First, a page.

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Die Swerfjare Van Poppie Nongena by Elsa…
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Die Swerfjare Van Poppie Nongena (1978)

by Elsa Joubert

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1032236,572 (3.67)7
Poppie's contented childhood ends when she marries a migrant worker and moves to the alarming world of Cape Town. No sooner has she established her roots there than the authorities want her and her children to go to the Ciskei, her husband's homeland. He, as a laborer, may stay.For ten years Poppie resists the pass laws--which lie at the heart of South Africa's legally enforced policy of racial separation, or apartheid--winning limited extensions to her permit to remain in the Cape. The day comes, however, when she is forced to "resettle" in a raw, remote township.Though this book spans the historic Sharpeville and Soweto uprisings, it is never strident. It makes its points dispassionately, becoming the unsentimentalized celebration of a tenacious spirit.The woman here called Poppie--who in real life lives in the eastern Cape area of South Africa, center of the country's black resistance movement against apartheid--went to Elsa Joubert for advice after the 1960s Cape Town riots. Several years of taped conversation yielded Poppie's story, which remains in Elsa Joubert's retelling remarkably true in tone and detail to the firsthand account. It is Poppie's voice we hear, the inflections, repetitions, and colloquialisms of her speech faithfully represented.… (more)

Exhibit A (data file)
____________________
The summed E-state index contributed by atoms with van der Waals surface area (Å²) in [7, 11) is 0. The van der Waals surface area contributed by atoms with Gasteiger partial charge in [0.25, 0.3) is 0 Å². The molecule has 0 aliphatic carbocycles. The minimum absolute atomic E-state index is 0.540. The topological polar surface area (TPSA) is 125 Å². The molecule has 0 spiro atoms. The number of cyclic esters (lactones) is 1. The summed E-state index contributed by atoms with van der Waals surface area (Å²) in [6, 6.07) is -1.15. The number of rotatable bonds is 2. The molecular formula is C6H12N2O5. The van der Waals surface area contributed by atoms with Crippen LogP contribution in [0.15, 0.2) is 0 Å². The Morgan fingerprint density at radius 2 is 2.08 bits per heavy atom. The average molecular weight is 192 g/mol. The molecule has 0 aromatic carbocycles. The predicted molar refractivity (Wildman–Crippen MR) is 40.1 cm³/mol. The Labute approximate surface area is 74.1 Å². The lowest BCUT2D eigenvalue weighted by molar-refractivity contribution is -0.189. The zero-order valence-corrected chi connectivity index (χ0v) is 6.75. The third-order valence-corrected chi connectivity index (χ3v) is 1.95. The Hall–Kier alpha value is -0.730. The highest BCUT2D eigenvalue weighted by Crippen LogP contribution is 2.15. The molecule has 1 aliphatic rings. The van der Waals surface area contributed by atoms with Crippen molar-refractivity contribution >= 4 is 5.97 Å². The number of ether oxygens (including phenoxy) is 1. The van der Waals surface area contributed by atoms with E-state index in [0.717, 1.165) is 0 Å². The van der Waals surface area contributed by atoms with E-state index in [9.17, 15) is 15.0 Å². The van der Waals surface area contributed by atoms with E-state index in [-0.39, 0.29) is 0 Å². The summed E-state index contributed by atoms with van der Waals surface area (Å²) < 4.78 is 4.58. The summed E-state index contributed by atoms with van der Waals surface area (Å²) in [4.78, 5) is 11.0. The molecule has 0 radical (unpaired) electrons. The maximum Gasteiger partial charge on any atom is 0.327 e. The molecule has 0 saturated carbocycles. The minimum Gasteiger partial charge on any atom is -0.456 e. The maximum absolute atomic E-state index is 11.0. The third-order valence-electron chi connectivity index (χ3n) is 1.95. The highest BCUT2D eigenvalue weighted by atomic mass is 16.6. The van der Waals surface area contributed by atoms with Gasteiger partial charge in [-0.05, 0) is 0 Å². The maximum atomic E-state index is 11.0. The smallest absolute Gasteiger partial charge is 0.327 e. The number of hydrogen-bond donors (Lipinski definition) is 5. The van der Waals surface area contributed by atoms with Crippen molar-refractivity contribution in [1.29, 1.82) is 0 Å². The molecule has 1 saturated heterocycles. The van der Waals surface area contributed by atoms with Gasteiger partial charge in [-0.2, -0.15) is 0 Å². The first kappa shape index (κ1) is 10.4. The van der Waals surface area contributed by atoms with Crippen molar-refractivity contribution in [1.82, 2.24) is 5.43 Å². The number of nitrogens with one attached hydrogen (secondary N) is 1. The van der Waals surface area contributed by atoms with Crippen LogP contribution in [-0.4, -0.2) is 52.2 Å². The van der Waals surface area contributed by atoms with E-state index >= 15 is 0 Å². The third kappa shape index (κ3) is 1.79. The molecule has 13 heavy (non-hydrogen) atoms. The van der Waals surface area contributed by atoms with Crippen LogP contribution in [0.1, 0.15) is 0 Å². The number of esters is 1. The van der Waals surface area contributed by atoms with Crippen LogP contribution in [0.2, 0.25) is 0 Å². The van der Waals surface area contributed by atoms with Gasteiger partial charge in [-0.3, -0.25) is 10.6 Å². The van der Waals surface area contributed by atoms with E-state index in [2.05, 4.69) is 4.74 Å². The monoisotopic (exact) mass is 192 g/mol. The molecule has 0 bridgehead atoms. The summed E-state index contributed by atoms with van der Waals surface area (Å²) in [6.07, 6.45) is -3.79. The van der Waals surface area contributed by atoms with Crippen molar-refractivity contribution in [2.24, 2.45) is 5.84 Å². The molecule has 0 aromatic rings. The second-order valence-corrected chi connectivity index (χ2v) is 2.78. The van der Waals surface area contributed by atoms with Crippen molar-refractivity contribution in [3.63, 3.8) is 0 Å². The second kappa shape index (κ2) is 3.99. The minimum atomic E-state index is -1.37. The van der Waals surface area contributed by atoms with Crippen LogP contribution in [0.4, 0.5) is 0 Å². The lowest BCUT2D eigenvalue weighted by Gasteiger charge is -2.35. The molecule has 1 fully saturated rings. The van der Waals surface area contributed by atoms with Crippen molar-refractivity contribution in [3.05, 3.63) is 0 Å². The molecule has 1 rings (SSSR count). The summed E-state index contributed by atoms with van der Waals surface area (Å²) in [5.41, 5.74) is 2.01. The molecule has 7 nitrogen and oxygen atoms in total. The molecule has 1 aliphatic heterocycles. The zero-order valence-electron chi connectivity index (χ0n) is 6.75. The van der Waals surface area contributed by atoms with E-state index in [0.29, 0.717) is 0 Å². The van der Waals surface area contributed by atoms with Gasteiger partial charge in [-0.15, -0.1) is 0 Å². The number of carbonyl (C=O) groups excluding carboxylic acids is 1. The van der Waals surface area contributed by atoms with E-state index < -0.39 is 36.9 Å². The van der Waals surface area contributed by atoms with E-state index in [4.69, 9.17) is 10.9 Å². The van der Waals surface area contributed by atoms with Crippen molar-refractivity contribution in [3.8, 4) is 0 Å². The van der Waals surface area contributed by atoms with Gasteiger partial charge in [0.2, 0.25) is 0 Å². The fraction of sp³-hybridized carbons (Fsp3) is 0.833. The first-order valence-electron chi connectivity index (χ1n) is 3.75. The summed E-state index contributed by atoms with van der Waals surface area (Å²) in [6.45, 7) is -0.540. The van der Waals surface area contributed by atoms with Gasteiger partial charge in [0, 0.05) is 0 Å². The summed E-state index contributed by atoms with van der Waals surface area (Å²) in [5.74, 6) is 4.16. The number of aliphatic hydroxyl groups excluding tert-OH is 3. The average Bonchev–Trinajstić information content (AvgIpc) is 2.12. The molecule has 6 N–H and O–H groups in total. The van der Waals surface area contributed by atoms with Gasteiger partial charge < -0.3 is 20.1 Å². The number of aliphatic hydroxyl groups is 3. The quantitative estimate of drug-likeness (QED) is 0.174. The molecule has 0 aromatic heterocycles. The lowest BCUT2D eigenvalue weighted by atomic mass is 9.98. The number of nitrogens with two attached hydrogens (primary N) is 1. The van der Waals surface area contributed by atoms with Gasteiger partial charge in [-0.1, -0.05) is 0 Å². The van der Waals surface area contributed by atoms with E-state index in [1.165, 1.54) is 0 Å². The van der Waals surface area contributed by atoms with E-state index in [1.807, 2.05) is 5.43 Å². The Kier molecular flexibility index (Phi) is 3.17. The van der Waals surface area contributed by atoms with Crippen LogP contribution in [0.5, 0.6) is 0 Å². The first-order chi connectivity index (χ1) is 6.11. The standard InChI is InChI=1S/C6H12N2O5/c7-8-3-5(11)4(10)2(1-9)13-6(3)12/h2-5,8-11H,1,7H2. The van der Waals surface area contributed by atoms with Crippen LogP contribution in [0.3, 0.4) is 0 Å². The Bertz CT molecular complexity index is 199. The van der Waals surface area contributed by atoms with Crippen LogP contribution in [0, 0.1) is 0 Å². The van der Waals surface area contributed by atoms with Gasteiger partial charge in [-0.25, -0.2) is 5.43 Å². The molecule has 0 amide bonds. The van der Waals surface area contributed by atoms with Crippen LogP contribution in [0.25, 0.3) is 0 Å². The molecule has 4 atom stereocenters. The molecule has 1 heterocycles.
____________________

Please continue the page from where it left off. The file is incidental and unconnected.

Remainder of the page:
Member:MaresaK
Title:Die Swerfjare Van Poppie Nongena
Authors:Elsa Joubert
Info:Publisher Unknown, 276 pages
Collections:Your library
Rating:
Tags:Book Crawler December 2022

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The Long Journey of Poppie Nongena by Elsa Joubert (1978)

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Poppie is the life-story of an ordinary black South African woman, who gets caught up in the injustices of the Pass Law system that was one of the cornerstones of apartheid. Her life becomes a constant struggle to stay on the right side of the bureaucracy whilst still finding time to care for her children and earn a living.

Although it's set out as a novel, Joubert makes it clear that she is telling us the story of a real person, as told to her by the woman and members of her family, with nothing changed except the names. (She shared the royalties from the book and the later stage-play with the original of "Poppie", who was able to buy a house for herself as a result.)

It's written in the simplest of language (I sampled the Afrikaans text as well as the English version: in Afrikaans it feels positively brutal in its directness), but it turns into a sophisticated exploration of what it feels like to make your life in a world you have absolutely no control over, and on the intersection between different cultures. Poppie and her family are constantly in tension between Xhosa and Afrikaans language, Christian and Xhosa culture, urban and rural ways of life, and so on, as well as having to cope with the illogical requirements of a law that deems you to be a resident of a place you have no tangible connection with, and an undesirable intruder in the region where you and your family have always lived. And takes it for granted that people living on low wages are somehow able to give up big chunks of their working time to queue up every time they need to have any contact with officialdom.